Even I, a Clippers devotee and no Lakers fan, can identify glaring conflicts and other flaws in Bill Plaschke’s premise that LeBron James was a near total screw-up in his maiden season with the Lakers.
Plaschke creates an alternative universe in which James did little to entertain or bond with Lakerdom, the same throngs that TV sportscasts regularly captured roaring at his extraordinary athleticism.
Not until three-fourths through his column does Plaschke acknowledge that “much blame” for the Lakers disappointing season owes to missteps by Magic Johnson and Rob Pelinka. Only a paragraph later (“And to be fair,” he begins) does Plaschke mention James’ glittering stat line, which compares favorably with his numbers throughout a career laden with postseason play. And finally, only near the bottom of his column does he assign Jeanie Buss an owner’s portion of fault for this “nightmare” season.
Perhaps most nightmarish, Plaschke concludes, is that James has “never completely invested” as a Laker. Too many “entertainment projects.” How odd that superstar jocks should be savaged at times for exploiting the very collateral opportunities mentioned to them as a reason for coming to L.A. in the first place. LeBron James has played very hard for the Lakers this season and played very, very well. That’s an investment.
LeBron doesn’t owe Lakers fans anything. He has worked hard to help him and his mother out of the toughest situation in Akron and has earned everything he has received.
We all know (or should have known) that he didn’t come to the Lakers to win championships. He came for his family and to launch his media career. The Lakers are using him for his brand to sell tickets and he’s using the Lakers’ brand to boost his own. The Buss family didn’t give Kobe his last contract just out of goodwill. They knew fans would fill seats to come see Kobe.
Jeanie, Magic and Rob may be perfectly executing their business strategy. They now have one shot this summer to execute on their championship strategy as well. They’ve already trashed the youth movement, casting aside Russell, Randle, Clarkson, Nance, Zubac and soon Luke Walton. Now we’ll have to see if they actually know what they’re doing in executing a plan to win championships.
I have yet to see a significant part of the story of the end of LeBron James’ season, printed in the paper.
At $434,146 per game, he’s getting paid $2,604,876 and change for NOT playing the last six games !!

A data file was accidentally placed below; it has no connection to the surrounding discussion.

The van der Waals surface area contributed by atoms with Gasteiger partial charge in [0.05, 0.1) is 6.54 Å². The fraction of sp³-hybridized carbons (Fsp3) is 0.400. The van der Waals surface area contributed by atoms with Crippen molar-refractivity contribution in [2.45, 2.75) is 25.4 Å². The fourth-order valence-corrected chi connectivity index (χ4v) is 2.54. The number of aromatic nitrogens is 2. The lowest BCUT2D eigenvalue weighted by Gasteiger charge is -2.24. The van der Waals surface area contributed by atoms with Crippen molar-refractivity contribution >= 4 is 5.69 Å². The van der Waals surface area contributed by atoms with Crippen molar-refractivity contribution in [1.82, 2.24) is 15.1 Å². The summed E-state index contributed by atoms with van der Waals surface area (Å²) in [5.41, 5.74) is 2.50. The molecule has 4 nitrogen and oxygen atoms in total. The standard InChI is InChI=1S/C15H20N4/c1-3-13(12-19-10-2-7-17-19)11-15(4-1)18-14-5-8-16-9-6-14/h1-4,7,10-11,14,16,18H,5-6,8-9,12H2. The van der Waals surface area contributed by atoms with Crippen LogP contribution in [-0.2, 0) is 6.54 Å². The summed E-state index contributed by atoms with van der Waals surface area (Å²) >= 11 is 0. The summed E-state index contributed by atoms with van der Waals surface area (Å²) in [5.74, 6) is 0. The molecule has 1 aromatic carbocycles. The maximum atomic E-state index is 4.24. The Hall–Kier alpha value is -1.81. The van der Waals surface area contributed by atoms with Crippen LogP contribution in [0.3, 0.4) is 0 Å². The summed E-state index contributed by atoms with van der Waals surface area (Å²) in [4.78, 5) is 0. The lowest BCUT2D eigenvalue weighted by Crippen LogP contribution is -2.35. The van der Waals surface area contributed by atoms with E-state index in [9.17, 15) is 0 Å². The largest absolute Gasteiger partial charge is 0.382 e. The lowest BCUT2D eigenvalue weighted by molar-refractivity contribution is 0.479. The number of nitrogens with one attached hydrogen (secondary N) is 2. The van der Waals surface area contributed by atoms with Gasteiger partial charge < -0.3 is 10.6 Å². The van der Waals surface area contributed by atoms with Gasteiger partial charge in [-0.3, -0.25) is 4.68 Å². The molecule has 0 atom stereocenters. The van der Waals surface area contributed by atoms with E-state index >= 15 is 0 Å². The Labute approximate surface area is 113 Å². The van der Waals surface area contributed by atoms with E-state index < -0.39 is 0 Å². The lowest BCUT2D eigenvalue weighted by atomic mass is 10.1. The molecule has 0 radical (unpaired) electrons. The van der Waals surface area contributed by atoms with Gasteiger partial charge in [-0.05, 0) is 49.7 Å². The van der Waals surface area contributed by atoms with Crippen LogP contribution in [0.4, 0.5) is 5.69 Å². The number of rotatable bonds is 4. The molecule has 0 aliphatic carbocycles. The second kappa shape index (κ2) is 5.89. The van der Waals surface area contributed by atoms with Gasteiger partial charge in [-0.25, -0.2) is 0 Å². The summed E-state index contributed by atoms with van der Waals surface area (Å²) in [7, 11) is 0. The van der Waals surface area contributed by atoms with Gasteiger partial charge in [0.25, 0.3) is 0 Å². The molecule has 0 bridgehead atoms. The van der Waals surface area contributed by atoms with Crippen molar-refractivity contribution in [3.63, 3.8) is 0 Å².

Am I really reading a letter questioning the Angels choice of a manager after one game or 1/162 of the schedule?
Friday, at the second game of the year, my son, Tanner, leaned over to me in the left field bleachers at Dodger Stadium and muttered, “Looks like Kelly still does his best work against the Dodgers.” Sadly, it was too late to make your deadline for that morning’s sports page. Sadly, I told him I’d probably be able to send it next time he pitched. Sadly, we were both right.
I have always considered Tommy Lasorda to be an excellent manager, except for his handling of the pitching staff. However, Dave Roberts makes Lasorda look like a genius.
Ralph S. Brax
If you want to know what’s wrong with modern baseball, you only have to look at the Dodgers’ second game. The 13-inning game took 6 hours.
The police presence inside Dodger Stadium on opening fay was alarming. I had never in my life, at any sporting event in the USA, seen police holding the weaponry that I witnessed. It looked more like a prison than a baseball game. Now I understand why. The Dodgers are asking for the trouble that has already been seen in the first few games. In a ballpark where drinking is encouraged, promoted, is unsupervised and unaccounted for, this is a sign of things to come. There were so many people in beer lines that it was almost impossible to walk around. Alcohol is in your face seemingly every step and now they shove endless beer salesmen up and down the aisles for seven innings.
Drunk people cause problems and commit violent acts. What’s it going to take for the Dodgers to put a lid on what is already a problem?
The Dodgers fell short in the World Series last year, but their fans did no such thing.